Entertainment & Arts

Bill Wyman: Reworked photos in new art exhibition

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Media captionPhotos by former Rolling Stone Bill Wyman are given an artistic twist

The photographic work of former Rolling Stones bassist Bill Wyman is being given an artistic twist for a new show at a London gallery.

Wyman, whose photographs were first exhibited in 2011, has handed over some of his prints to artists including the great cartoonist Gerald Scarfe who will rework and use them as the basis for new pieces.

Another is the young artist James Mylne, who produces photorealistic work using ballpoint pens.

Image caption Wyman captures guitarist Keith Richards in a playful mood...

"I gave Gerald Scarfe a few choices and and he chose the Keith Richard boxer pose, which is a mad one," he says.

"He's a lovely natural man and we seem to bump into each other and we always have a chat. It's nice to have that close relationship which I don't have with the other artists."

Image caption ... to which Scarfe adds his trademark wit

Scarfe - whose work includes illustrations for the film of Pink Floyd's classic album The Wall and Disney's animated Hercules movie - recently found himself at the centre of a row over a cartoon of Israeli PM Benjamin Netanyahu in The Sunday Times.

Wyman admits he never saw the offending cartoon, for which Scarfe apologised, but added he is a huge fan of the illustrator, whose career has spanned five decades.

"He gave me two cartoons he did of Mick in the '80s which are hilarious and he signed them for me," he says.

"They have this great huge mouth with a little body behind it with skinny legs."

Wyman, 76, who has been taking pictures since childhood, says it is only in recent years that he has thought about exhibiting them.

"They do say I have a better eye than the average person, I always call them snaps but people say they're a bit better than snaps so that's a nice compliment.

"But I mustn't get big-headed about it."

Backstage access

Wyman's photos cover landscapes and wildlife but it is his cataloguing of his former bandmates which naturally generates the most interest.

His four decades with the band have afforded him the type of access that other photographers can only dream about.

Image caption Wyman's 1969 shot of Mick Jagger is here reworked by the artist Penny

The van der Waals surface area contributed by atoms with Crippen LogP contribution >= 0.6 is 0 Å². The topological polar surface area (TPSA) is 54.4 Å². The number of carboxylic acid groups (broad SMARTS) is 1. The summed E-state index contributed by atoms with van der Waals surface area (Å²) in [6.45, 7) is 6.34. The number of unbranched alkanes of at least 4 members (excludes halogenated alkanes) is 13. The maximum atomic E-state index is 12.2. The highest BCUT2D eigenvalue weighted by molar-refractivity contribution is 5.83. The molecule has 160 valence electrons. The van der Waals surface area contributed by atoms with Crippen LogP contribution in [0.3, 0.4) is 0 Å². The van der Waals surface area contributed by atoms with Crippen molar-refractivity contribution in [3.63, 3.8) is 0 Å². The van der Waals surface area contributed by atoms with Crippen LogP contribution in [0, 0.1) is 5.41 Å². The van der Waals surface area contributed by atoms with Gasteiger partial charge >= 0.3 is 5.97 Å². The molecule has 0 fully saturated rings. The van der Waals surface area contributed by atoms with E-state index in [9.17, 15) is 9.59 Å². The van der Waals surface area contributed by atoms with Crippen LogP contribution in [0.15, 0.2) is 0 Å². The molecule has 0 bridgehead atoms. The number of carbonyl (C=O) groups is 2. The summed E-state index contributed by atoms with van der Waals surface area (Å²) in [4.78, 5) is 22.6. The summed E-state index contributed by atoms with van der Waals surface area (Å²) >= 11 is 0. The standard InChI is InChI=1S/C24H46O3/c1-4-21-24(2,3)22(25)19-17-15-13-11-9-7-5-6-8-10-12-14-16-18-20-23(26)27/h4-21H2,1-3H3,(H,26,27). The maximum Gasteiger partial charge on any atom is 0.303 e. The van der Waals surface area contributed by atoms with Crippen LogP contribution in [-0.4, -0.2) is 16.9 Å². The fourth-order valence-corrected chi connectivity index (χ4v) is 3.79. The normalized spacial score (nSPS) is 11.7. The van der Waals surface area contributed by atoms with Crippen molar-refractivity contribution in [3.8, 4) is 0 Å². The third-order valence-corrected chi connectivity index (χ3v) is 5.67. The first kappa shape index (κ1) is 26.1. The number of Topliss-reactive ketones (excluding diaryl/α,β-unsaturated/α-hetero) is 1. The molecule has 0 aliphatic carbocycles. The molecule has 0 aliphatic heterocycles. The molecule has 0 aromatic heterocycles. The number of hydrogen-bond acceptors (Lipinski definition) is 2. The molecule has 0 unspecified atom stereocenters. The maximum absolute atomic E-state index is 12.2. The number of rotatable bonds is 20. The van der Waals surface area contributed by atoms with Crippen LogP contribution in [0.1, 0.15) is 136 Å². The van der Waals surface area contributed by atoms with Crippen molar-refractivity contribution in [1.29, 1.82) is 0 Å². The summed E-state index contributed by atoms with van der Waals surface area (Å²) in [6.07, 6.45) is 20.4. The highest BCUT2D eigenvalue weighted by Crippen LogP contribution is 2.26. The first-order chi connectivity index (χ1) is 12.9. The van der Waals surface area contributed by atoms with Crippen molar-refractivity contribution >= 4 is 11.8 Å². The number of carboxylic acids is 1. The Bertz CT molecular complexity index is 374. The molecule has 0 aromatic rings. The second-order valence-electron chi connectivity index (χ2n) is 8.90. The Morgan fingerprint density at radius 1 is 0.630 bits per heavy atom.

But, he admits, it was the boredom of life on the road, rather than the glamour of fame, which led to most of his great shots.

Particularly enlightening is a portrait of drummer Charlie Watts, who - some time ago - described 25 years of being in the Stones as "five years of work and 20 years of waiting around".

"It can be a boring life in the music business and I imagine the film business," says Wyman. "It gets boring when you're locked up in a hotel room and I'd be taking pictures out of a hotel room and people below."

The Watts picture - which shows the great sticksman resting his chin on his hand with a weary, benign smile - is one of just a few where Wyman's subject is looking directly at the camera.

"If you look at photos of people, celebrities, friends, 90% of them are not looking at the camera," says Wyman.

"If people start looking at a camera, they start posing and pulling silly faces. So you wait and engage them when they're looking the other way, distracted and then you get good shots."

Since leaving The Rolling Stones in 1993, Wyman's activities have included amateur archaeology and gastronomy - he has owned several restaurants. He has also written several books and is touring with his band The Rhythm Kings.

Image caption Stones drummer Watts has been reworked by stencil artist Penny

Wyman reunited with his former band briefly for their 50th anniversary show at the O2 Arena in London.

"Very briefly, short and sweet. I thought it was going to be heavily involved but in the end they only wanted me to do two songs, they chose them," says Wyman.

"I didn't know which ones until the day before, good job I'd rehearsed them. I said, 'Do you want me to come to rehearsals?' and they said, 'You know 'em all!'

"I didn't go to America for two minutes on stage, I had more important things to do in my life.

"It was nice to do the two songs though at the O2 and the fans went mad and my daughter saw me for the first time with the Stones, so that was special.

Image caption Wyman (in foreground), who was several years older than Jagger and Richards, played bass in The Rolling Stones between 1963 and 1993

"It was worth doing it for that reason alone."

With rumours rampant about the Stones possibly playing at this year's Glastonbury festival, would Wyman consider reuniting with them again?

"There's an old saying, once bitten twice shy," he smiles.

Bill Wyman: Reworked is at the Rook & Raven gallery in London from 27 February until 31 March.

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